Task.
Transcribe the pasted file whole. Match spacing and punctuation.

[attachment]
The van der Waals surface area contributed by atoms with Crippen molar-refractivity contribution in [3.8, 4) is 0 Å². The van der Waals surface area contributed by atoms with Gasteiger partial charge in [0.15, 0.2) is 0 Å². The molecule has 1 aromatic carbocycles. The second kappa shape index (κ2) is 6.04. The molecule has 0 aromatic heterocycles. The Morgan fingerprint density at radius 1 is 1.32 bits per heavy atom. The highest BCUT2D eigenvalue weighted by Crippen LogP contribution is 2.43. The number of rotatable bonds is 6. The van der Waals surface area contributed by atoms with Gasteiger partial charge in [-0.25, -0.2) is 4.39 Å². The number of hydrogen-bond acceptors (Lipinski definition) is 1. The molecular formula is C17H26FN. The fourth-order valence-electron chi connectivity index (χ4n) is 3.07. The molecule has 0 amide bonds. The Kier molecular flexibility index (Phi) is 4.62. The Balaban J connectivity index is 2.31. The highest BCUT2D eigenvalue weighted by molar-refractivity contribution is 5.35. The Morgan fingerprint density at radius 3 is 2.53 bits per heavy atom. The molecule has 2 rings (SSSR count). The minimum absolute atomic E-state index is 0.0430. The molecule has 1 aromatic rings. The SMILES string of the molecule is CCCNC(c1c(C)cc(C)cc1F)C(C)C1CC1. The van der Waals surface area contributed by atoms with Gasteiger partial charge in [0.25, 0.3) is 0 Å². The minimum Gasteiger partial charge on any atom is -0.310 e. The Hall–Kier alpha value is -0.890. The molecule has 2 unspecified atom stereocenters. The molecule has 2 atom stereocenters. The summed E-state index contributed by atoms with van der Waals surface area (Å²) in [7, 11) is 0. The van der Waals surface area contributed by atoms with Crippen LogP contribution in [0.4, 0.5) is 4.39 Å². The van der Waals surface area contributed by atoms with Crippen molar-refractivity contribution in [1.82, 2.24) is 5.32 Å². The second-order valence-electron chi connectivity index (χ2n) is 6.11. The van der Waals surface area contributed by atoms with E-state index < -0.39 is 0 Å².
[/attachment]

The van der Waals surface area contributed by atoms with Crippen molar-refractivity contribution in [3.8, 4) is 0 Å². The van der Waals surface area contributed by atoms with Gasteiger partial charge in [0.15, 0.2) is 0 Å². The molecule has 1 aromatic carbocycles. The second kappa shape index (κ2) is 6.04. The molecule has 0 aromatic heterocycles. The Morgan fingerprint density at radius 1 is 1.32 bits per heavy atom. The highest BCUT2D eigenvalue weighted by Crippen LogP contribution is 2.43. The number of rotatable bonds is 6. The van der Waals surface area contributed by atoms with Gasteiger partial charge in [-0.25, -0.2) is 4.39 Å². The number of hydrogen-bond acceptors (Lipinski definition) is 1. The molecular formula is C17H26FN. The fourth-order valence-electron chi connectivity index (χ4n) is 3.07. The molecule has 0 amide bonds. The Kier molecular flexibility index (Phi) is 4.62. The Balaban J connectivity index is 2.31. The highest BCUT2D eigenvalue weighted by molar-refractivity contribution is 5.35. The Morgan fingerprint density at radius 3 is 2.53 bits per heavy atom. The molecule has 2 rings (SSSR count). The minimum absolute atomic E-state index is 0.0430. The molecule has 1 aromatic rings. The SMILES string of the molecule is CCCNC(c1c(C)cc(C)cc1F)C(C)C1CC1. The van der Waals surface area contributed by atoms with Gasteiger partial charge in [0.25, 0.3) is 0 Å². The minimum Gasteiger partial charge on any atom is -0.310 e. The Hall–Kier alpha value is -0.890. The molecule has 2 unspecified atom stereocenters. The molecule has 2 atom stereocenters. The summed E-state index contributed by atoms with van der Waals surface area (Å²) in [7, 11) is 0. The van der Waals surface area contributed by atoms with Crippen LogP contribution in [0.4, 0.5) is 4.39 Å². The van der Waals surface area contributed by atoms with Crippen molar-refractivity contribution in [1.82, 2.24) is 5.32 Å². The second-order valence-electron chi connectivity index (χ2n) is 6.11. The van der Waals surface area contributed by atoms with E-state index < -0.39 is 0 Å².